Published on February 26th, 2014 | by Cynthia Shahan9
Increased Safety For Night-time Bicyclists With BLAZE
February 26th, 2014 by Cynthia Shahan
Emily dreamed up BLAZE to address some of the most significant blind spots of drivers. Her ingenious idea looks like a winner.
79% of bicycle accidents (in the UK, Emily’s home) occur from drivers turning into bicyclists. This is partly due to driver blind spots. Emily conceived BLAZE to help address this. BLAZE is a projected neon light that warns drivers visibly that they are sharing the road. With this projected neon image of the bicyclist on the road, ahead of the driver, the driver becomes conscious of a bicyclist sharing the road even if she or he does not see the bicyclist.
The image of the bike is projected well ahead of the actual bicycle on the road in the form of a bright neon bicycle. The image/light warns the driver not to turn. The driver may not yet see the bike — however, the light in the shape of a bicycle should bring the possibility to their attention. The driver becomes alert and can guess that a cyclist is immediately behind – to the side of the vehicle.
From the BLAZE site:”tackles the most common cause of cycling accidents — vehicles turning across an unseen bike.”
There is good reason to call this light the ultimate bike light. As the Kickstarter campaign for the product informs us:
Another common accident sees drivers pulling out of a side junction into the path of a cyclist, the bike can be right up close but overlooked due to its position; being tucked in closer to the curb. BLAZE’s flashing symbol ahead of the bike warns drivers (in time) that there’s a cyclist approaching, and stops them pulling out. The same applies to pedestrians; people often don’t hear a cyclist coming and step out in front of the bike, warn them you’re coming through!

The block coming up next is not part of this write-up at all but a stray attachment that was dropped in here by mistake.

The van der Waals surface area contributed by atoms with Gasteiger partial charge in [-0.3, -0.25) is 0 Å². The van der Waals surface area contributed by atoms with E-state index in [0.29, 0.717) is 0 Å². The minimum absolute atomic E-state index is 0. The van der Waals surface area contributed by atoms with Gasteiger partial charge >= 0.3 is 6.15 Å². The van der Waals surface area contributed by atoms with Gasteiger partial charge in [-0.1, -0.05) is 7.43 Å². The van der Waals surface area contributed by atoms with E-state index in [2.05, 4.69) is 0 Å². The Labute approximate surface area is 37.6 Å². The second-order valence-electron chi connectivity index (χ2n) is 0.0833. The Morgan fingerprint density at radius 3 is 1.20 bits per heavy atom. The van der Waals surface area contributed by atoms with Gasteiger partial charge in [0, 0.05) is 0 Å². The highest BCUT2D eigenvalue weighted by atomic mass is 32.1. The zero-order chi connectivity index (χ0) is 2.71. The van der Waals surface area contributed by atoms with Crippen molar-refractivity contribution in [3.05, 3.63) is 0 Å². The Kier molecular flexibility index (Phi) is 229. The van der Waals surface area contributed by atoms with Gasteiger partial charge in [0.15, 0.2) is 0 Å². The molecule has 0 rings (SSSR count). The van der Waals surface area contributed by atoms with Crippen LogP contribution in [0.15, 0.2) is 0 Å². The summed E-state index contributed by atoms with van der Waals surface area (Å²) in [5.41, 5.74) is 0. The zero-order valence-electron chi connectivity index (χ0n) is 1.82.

- Power: Current prototypes are using 1500mAh rechargeable lithium cells (though exploring the use of larger cells) and with the LED light plus the laser module on constant, the current prototypes last up to 6 hours. On flashing mode, they will last up to 12 hours. This means if you’re using your light to commute to work for an hour everyday, you’ll probably need to charge it once a fortnight.
- Dimensions and Weight: Our current prototype is a piddly 110 mm long! Super compact! Its aluminum casing and compact internals give it the reassuring weight of quality, yet still being less than 200g.
- Materials: The casing is machined aluminum with a beautiful finish and acid-etched, silver nickel control panels. The prototypes in the video are milled by hand, so the real thing will look even sexier done by machine! Damn right we believe a bike light can be sexy. Especially ours.
- Waterproofing: Yep! All the correct seals are in place to prevent your precious internals being fried in the season’s first downpour… Like water off a duck’s back!
Brightness: Blimmin’ bright! Currently settling on which LED configuration to use, but the prototypes in the video are using LEDs >90lm/W efficacy, giving >80 lumen.
Modes: Both the white light and the green laser can be activated independently and both have the option to be flashing. When they are both on flashing mode, it is programmed for them to flash alternately, maximizing visibility. The LEDs also have a ‘dim’ mode and it can be used as a torch off the bike.
- Safety: BLAZE contains a neat internal magnetic sensor, so it knows when it’s in its bracket. When you take it off the bike you can use the light on ‘dim’ mode as a torch, but not the laser or LEDs on full beam – as a safety mechanism and also preventing them activating in your backpack and draining the battery!!
BLAZE and Emily’s Story
BLAZE was a concept that founder Emily designed and patented at University in Brighton. After doing a long ride for charity, Emily got the biking bug badly and started her final year of Product Design with the theme “Urban Cycling” – looking at the challenges facing city cyclists. BLAZE was her final year project and she worked with Brighton & Hove City Council, Brighton & Hove Bus Company, road safety experts and driving psychologists to develop the concept.
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